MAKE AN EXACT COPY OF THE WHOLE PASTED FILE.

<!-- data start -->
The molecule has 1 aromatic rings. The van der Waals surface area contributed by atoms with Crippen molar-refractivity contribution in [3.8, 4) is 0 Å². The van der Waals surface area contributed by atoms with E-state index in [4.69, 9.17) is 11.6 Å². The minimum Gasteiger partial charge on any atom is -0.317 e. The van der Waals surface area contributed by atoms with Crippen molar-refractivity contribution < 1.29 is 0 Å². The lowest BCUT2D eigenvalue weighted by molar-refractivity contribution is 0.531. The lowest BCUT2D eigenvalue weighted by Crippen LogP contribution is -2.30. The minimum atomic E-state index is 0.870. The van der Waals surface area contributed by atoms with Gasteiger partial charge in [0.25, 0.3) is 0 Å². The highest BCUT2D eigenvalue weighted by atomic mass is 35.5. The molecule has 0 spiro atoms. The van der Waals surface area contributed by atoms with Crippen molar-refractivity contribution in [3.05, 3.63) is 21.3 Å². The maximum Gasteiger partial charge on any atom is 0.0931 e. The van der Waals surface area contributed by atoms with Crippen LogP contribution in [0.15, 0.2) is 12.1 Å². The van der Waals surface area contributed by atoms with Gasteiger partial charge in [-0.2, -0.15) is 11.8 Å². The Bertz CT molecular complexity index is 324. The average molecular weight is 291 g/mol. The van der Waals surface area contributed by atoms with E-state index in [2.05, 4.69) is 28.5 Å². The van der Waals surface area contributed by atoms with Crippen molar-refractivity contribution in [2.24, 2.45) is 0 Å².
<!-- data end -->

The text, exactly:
The molecule has 1 aromatic rings. The van der Waals surface area contributed by atoms with Crippen molar-refractivity contribution in [3.8, 4) is 0 Å². The van der Waals surface area contributed by atoms with E-state index in [4.69, 9.17) is 11.6 Å². The minimum Gasteiger partial charge on any atom is -0.317 e. The van der Waals surface area contributed by atoms with Crippen molar-refractivity contribution < 1.29 is 0 Å². The lowest BCUT2D eigenvalue weighted by molar-refractivity contribution is 0.531. The lowest BCUT2D eigenvalue weighted by Crippen LogP contribution is -2.30. The minimum atomic E-state index is 0.870. The van der Waals surface area contributed by atoms with Gasteiger partial charge in [0.25, 0.3) is 0 Å². The highest BCUT2D eigenvalue weighted by atomic mass is 35.5. The molecule has 0 spiro atoms. The van der Waals surface area contributed by atoms with Crippen molar-refractivity contribution in [3.05, 3.63) is 21.3 Å². The maximum Gasteiger partial charge on any atom is 0.0931 e. The van der Waals surface area contributed by atoms with Crippen LogP contribution in [0.15, 0.2) is 12.1 Å². The van der Waals surface area contributed by atoms with Gasteiger partial charge in [-0.2, -0.15) is 11.8 Å². The Bertz CT molecular complexity index is 324. The average molecular weight is 291 g/mol. The van der Waals surface area contributed by atoms with E-state index in [2.05, 4.69) is 28.5 Å². The van der Waals surface area contributed by atoms with Crippen molar-refractivity contribution in [2.24, 2.45) is 0 Å².